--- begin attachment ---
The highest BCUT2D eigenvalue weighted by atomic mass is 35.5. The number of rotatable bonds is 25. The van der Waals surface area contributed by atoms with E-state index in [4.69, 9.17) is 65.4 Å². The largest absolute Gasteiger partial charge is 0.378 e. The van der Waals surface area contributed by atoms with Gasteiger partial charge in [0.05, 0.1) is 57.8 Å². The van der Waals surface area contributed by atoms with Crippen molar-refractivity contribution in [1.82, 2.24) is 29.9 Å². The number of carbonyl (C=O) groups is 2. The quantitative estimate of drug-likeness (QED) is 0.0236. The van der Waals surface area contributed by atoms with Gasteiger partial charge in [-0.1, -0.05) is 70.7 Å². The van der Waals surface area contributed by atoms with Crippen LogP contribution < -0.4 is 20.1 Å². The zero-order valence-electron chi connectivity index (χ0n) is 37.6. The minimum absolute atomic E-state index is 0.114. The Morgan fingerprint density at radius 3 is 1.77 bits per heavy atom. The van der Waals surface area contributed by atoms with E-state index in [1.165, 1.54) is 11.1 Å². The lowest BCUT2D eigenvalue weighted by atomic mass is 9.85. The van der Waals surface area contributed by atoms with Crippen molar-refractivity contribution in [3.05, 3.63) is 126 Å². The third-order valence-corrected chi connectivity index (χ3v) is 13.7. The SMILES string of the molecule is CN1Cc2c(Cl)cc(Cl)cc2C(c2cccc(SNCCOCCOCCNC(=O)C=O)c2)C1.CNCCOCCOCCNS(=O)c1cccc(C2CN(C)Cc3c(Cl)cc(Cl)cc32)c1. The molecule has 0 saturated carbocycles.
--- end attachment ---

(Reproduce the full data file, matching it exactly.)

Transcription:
The highest BCUT2D eigenvalue weighted by atomic mass is 35.5. The number of rotatable bonds is 25. The van der Waals surface area contributed by atoms with E-state index in [4.69, 9.17) is 65.4 Å². The largest absolute Gasteiger partial charge is 0.378 e. The van der Waals surface area contributed by atoms with Gasteiger partial charge in [0.05, 0.1) is 57.8 Å². The van der Waals surface area contributed by atoms with Crippen molar-refractivity contribution in [1.82, 2.24) is 29.9 Å². The number of carbonyl (C=O) groups is 2. The quantitative estimate of drug-likeness (QED) is 0.0236. The van der Waals surface area contributed by atoms with Gasteiger partial charge in [-0.1, -0.05) is 70.7 Å². The van der Waals surface area contributed by atoms with Crippen LogP contribution < -0.4 is 20.1 Å². The zero-order valence-electron chi connectivity index (χ0n) is 37.6. The minimum absolute atomic E-state index is 0.114. The Morgan fingerprint density at radius 3 is 1.77 bits per heavy atom. The van der Waals surface area contributed by atoms with E-state index in [1.165, 1.54) is 11.1 Å². The lowest BCUT2D eigenvalue weighted by atomic mass is 9.85. The van der Waals surface area contributed by atoms with Crippen molar-refractivity contribution in [3.05, 3.63) is 126 Å². The third-order valence-corrected chi connectivity index (χ3v) is 13.7. The SMILES string of the molecule is CN1Cc2c(Cl)cc(Cl)cc2C(c2cccc(SNCCOCCOCCNC(=O)C=O)c2)C1.CNCCOCCOCCNS(=O)c1cccc(C2CN(C)Cc3c(Cl)cc(Cl)cc32)c1. The molecule has 0 saturated carbocycles.